The History of Sign Language

When did Sign Language begin? Who taught the deaf people Sign Language? How did Sign Language begin in America? These questions and others will be answered from our research about the History of Sign Language. It is good to know how and why Sign Language began. Deaf people and workers with the deaf people need to know the origin of their language.

Sign language is very old. From earliest recorded history, gestures have been used for communication between groups of different languages and cultures. The use of the formalized language of signs, however, has been gradual, with the first attempt to do so occurring in the latter part of the 16th century. Until the 16th century, the deaf people were considered uneducable. They were scorned, put aside, and even feared. They were thought to be incapable of reasoning or having ideas. Some even thought the deaf people were possessed of demons. Parents were ashamed of their deaf children and hid them from the public.

Spain – In the 16th century, an Italian physician, Girolamo Cardano, stated that the hearing of words was not necessary for the understanding of ideas. He elaborated a method for teaching the deaf, but it was never put into use. However, his ideas paved the way for dispelling the attitude that the deaf were incapable of learning. It was in Spain that the first successful attempts to educate the deaf were made. A Spanish man, Pedro Ponce de Leon, succeeded in educating deaf children of several noble Spanish families who were heirs of family estates. Apparently, Ponce de Leon taught these children to read and write. The first book containing a manual alphabet was published by Juan Pablo de Bonet in 1620.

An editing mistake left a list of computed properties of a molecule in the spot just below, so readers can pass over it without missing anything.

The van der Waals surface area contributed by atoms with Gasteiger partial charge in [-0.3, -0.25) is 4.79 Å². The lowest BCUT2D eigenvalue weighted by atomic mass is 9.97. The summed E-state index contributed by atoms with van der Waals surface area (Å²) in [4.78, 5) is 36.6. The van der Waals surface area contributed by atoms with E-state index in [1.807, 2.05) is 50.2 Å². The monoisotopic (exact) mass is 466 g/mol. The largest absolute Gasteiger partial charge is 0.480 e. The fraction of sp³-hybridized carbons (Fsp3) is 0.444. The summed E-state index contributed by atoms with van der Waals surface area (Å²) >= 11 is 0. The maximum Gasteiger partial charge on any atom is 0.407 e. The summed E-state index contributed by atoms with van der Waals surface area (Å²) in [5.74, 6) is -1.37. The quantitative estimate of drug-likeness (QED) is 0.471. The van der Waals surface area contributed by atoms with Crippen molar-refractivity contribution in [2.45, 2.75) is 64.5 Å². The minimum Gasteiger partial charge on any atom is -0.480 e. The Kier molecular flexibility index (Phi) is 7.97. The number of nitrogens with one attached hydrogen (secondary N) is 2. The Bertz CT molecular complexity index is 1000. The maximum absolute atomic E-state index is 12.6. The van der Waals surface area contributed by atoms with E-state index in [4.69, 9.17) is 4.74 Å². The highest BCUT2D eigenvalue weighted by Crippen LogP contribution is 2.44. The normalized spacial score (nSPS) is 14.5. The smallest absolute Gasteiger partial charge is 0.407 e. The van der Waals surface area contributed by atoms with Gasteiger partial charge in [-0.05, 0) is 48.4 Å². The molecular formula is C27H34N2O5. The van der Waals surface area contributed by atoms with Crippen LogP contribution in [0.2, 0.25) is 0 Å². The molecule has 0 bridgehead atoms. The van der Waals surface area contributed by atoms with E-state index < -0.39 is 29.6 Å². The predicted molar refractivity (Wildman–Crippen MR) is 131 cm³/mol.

France – It was in France that the public education of deaf began. Abbe Charles de L’eppe in 1755, founded the first public school for the deaf. Besides being considered the father of public education of the deaf, he is also considered the father of the language of signs. He was convinced that the language of signs was the natural method of deaf people, and their education should be based on it. But he also recognized that the crude signs used by deaf people of that day could not be used as an educational tool. So he set himself to refining and developing this language of signs into a full language. Our present day Sign Language is derived from his system.

GermanySamuel Heinicke in Germany originated another method to communicate with deaf people. It was the Oral Method of teaching a deaf child through speech and speech-reading. This is known as the German method of teaching deaf children. Sign Language was absolutely forbidden. This started a controversy that persists to this day. What is the best method for teaching deaf children?

America – How did it all begin? Thomas Hopkins Gallaudet, a minister, became the developer of American education of the deaf, and founder of the first school for the deaf in America. Why did Gallaudet show an interest in deaf people? One day, Thomas H. Gallaudet was approached by Dr. Mason Cogswell, who had a deaf daughter, Alice. Gallaudet was touched and impressed by a 12 year old deaf girl. He dropped his hat to the ground and had her repeat the word “hat.” She tried, and then he knew that deaf people could be taught. Dr. Cogswell asked Gallaudet to journey to Europe and study the methods developed there to teach the deaf. He went to England first to study their methods, meaning to combine the best of both methods, oral and manual, but this was unacceptable to the English educators. They wished him to use only their methods.